||"Smokey," the famous World War II Yorkie of U.S. Army Corporal Bill Wynne hangs out in the helmet that also served as her bathtub on a battlefield in New Guinea. Smokey was a decorated hero and servicemen voted her their top pick to be "Mascot of the South Pacific."|
Smokey, the most famous of Yorkie war dogs (yes, there have been others!) was found in a foxhole near Nabxab on New Guinea in Feb. 1944. At first, her rescuers thought she must belong to the Japanese and took her to a nearby prisoner-of-war camp. But it turned out she didn't understand commands in either Japanese or English. The year-old Yorkie soon ended up as the mess mate of Corporal Bill Wynne of Cleveland, Ohio. She was seven inches tall and weighed four pounds. Smokey lived through 150 air raids on New Guinea and was a crew member on 12 air-sea rescues. She became a hero in her own right when she helped build a crucial airfield for Allied war planes.
Bill Wynne, himself, told this story when he appeared on NBC-TV after the war: (An officer of the Communications Section came up and said) `Bill, we have a long pipe to run a wire through under the airstrip. It's eight inches high and seventy feet long and we are stumped as to how to get the wire through. The wire simply has to go through and we wondered if Smokey could do it?'...(when we got to the airfield) I knelt and looked through the pipes and saw that soil had sifted through each of the corrugated sections at the joinings, and in some places the pipe was half filled...in some places, Smokey would have only four inches of headway. I tied a string (tied to the wire) to Smokey's collar and ran to the other end of the culvert...(Smokey) made a few steps in and then ran back. `Come, Smokey,' I said sharply, and she started through again. When she was about 10 feet in, the string caught up and she looked over her shoulder as much as to say `what's holding us up there?' The string loosened from the snag and she came on again. By now the dust was rising from the shuffle of her paws as she crawled through the dirt and mold and I could no longer see her. I called and pleaded, not knowing for certain whether she was coming or not. At last, about 20 feet away, I saw two little amber eyes and heard a faint whimpering sound...at 15 feet away, she broke into a run. We were so happy at Smokey's success that we patted and praised her for a full five minutes.''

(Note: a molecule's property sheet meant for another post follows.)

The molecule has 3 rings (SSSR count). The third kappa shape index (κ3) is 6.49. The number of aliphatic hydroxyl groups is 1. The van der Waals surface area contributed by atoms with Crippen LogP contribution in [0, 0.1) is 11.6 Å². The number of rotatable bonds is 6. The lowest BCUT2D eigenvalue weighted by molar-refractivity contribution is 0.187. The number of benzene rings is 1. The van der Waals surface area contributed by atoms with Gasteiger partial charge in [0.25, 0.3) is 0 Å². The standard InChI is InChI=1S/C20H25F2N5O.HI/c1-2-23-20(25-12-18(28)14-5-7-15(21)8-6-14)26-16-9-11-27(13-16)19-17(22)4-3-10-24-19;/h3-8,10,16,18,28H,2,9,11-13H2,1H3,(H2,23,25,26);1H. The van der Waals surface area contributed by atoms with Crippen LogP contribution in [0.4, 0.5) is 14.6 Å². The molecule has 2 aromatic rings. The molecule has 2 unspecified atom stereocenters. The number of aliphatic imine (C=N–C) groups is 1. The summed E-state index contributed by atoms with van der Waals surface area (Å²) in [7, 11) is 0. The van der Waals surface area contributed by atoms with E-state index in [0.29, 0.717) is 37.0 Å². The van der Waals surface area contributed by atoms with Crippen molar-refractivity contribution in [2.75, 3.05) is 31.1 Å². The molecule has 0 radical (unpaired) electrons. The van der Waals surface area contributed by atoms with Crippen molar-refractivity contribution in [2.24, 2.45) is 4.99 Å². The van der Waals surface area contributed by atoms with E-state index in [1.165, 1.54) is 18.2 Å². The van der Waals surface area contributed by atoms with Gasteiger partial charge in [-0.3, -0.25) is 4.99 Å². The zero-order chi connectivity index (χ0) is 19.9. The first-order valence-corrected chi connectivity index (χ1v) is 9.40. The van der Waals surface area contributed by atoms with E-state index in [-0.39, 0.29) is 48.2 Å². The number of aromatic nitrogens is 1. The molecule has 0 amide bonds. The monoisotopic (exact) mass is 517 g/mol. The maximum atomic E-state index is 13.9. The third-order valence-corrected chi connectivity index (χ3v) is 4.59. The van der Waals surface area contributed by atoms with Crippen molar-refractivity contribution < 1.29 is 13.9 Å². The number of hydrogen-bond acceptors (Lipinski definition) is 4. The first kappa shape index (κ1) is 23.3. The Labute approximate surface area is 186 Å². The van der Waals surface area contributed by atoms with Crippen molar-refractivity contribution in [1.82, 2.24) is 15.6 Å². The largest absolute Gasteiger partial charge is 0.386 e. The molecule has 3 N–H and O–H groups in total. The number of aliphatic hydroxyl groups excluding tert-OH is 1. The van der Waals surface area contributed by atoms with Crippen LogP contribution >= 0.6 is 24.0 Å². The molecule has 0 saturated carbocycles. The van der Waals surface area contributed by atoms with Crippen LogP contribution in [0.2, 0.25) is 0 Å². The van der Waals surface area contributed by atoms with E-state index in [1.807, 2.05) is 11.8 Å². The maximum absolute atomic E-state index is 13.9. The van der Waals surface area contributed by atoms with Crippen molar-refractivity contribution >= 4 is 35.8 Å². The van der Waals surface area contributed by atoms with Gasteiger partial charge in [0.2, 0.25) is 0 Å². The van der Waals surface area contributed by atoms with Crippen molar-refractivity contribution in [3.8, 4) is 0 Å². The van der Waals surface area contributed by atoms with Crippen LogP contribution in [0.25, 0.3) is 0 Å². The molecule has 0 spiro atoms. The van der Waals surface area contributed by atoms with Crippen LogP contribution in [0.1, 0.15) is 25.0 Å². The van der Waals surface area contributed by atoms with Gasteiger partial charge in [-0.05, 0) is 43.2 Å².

Smokey slept on a blanket made from a green felt card table cover in Bill's tent and shared his C-rations and an occasional can of Spam. She lived a long life after the war, traveling all over the world with Wynne and giving demonstrations of her remarkable skills, which included walking a tightrope -- blindfolded!
Do Dogs Go To Heaven?
The question, it seems to me, suggests more the arrogance of Man than the worthiness of these virtuous animals.
Consider for a moment, these personal observations of the dogs I have known and loved:
Without exception, they savored life for all it could offer. They faced every one of their days with a sense of adventure and joy and good-natured spirit, a spirit tempered only by an overriding eagerness to please and love their masters, for nothing gave them more pleasure.
Not to the smallest degree were they capable of recrimination, sarcasm, pettiness or treachery. They were, however, eminently capable of qualities to which Man can only aspire.
"Unconditional love", for example, is a very modern term Man has coined to describe a paragon of loving...an all-forgiving love, a love without reward, expectation, or promise of reciprocity.
Yet dogs, from time immemorial, have exemplified this ideal of love.
What other friend, I wonder, would have not a flicker of care whether you were successful or an abject failure, whether you were homely or comely, clean or smelly-dirty, foolish or clever, beggar or king?
Who else would judge you--not by your appearance, power, or money--but solely by the kindness of your hand and heart?
Yet who else, I ask, would forgive a blow with a kiss to the offending hand?
Come what may, he loves--no, adores--you, be you sinner or saint. And he will softly lick the sores and wounds the world gives you, and never ask (or worse, tell you) what you did to deserve them.
And if Man is a dog's "God", what man serves God with such a thoroughly cheerful, immediate and unquestioning obedience as a dog serves his master?
Show me a man who so delights in all the great bounties God has given him.
Show me a man as gleefully grateful for his wonderous blessings as a dog is for a scrap of would-be garbage from his master's hand.
Show me a man as trustful, as humbly devoted, as appreciative and joyfully submissive to God, as my brainless, souless dog is to me.
Yes, show me this man, this saint, who so embodies all these abiding virtures.
Then I will show you, my friend, a man with a soul as deserving of Heaven as the most meager of dogs.
Roy Alan Wilson / Millburn, New Jersey / February 29, 1996